I think you are wise to do your research first and come to Australia should have given you an idea if this is where you want to be. You will get your visa ganted in part based on your ability to support yourself and your family incase your can't get a job.

     

    I'm sure there are some teachers here who could give you info on salary, but Australia is getting more expensive for things like electric and groceries.

     

    Plenty of people come here without much money and survive but it might be worth looking at your options for savings before you come.

     

    Also if you do decide to come directly from Vietnam, you'll need to get your medical done. I actually had mine do in Hanoi, Vietnam. There was only 1 Doctor registered with Australian Immigration but it cost about 1/4 of the price of getting it done in the UK!

    Share this post


    Link to post
    Share on other sites
    Guest fredhargreaves

    It's a similar idea but it's done differently here.

     

    Have a look around this site: Family Assistance Office | Welcome to the Family Assistance Office website for more info.

     

    I think your bigger issue might be employment as a teacher.

     

    Government schools are run by each state as part of the public service and unlike in the UK, you don't apply to the individual school for a job. You apply to the department and they post you somewhere. A high proportion of new teachers spend years working as "contract teachers" with no security (difficult to get a mortgage too). The education departments are always under pressure to staff schools in remote areas so if you see yourself doing it long term that's a possible way in.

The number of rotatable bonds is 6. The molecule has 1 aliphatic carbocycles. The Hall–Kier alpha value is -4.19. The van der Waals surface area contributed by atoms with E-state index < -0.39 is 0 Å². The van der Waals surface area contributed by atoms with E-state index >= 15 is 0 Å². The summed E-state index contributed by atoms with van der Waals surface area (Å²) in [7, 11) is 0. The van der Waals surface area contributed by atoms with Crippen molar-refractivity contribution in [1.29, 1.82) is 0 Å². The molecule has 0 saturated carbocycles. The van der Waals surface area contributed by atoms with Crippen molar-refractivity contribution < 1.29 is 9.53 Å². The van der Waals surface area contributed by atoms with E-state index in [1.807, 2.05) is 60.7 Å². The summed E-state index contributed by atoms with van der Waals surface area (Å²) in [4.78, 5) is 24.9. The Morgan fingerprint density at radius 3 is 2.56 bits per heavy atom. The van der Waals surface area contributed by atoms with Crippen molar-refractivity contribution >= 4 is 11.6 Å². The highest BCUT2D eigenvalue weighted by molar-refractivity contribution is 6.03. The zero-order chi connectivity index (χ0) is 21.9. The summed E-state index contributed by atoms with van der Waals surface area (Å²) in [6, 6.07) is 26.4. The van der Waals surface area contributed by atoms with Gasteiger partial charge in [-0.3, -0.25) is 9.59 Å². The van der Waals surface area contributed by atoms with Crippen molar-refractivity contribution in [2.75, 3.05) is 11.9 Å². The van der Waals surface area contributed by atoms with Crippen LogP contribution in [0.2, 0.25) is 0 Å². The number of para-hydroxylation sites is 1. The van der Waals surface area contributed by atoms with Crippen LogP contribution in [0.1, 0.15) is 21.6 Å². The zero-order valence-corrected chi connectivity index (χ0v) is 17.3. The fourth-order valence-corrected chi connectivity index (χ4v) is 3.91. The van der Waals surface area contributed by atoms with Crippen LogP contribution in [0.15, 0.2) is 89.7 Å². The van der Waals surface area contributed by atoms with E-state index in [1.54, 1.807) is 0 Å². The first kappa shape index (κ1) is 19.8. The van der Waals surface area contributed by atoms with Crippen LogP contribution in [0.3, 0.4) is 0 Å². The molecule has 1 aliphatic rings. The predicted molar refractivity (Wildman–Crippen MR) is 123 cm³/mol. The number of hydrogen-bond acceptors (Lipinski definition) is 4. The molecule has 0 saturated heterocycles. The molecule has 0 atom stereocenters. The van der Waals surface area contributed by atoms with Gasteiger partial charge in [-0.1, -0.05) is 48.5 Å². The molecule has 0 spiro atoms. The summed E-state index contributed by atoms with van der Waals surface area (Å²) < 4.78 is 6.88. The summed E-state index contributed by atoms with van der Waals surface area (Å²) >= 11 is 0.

A lot depends on what subjects you offer. In general there has been an oversupply of teachers in Australia for a while now (not so much in maths and to a lesser extent science), but it is tipped to ease as a large tranche of baby-boomer-aged teachers are reaching retirment at the same time. This may also affect your visa prospects.

     

    If you have another trade besides teaching that may help you to get in.

     

    Independent schools are generally independently run - the Catholic schools have a "system" but generally (In SA at least) the schools do their own recruiting (for permanent jobs at least).

     

    Private education is much more common here than in the UK although there are fewer academically elite schools with entrance exams and such like. Here elite means lots of money and well connected. Nearly all the private schools are run by the churches. Generally the top posh ones are only notionally more religious than a state school. At a broader level the others will often only recruit you if you are generally in agreement with their faith (or they are desperate).

     

    As a trade teaching here is in a similar state to the UK. Widespread poor discipline, dumbing down, teachers treated like units of production by ever-growing "management teams", but there are also plenty of exceptions.

    Share this post


    Link to post
    Share on other sites

    Create an account or sign in to comment

    You need to be a member in order to leave a comment

    Create an account

    Sign up for a new account in our community. It's easy!

    Register a new account

    Sign in

    Already have an account? Sign in here.

    Sign In Now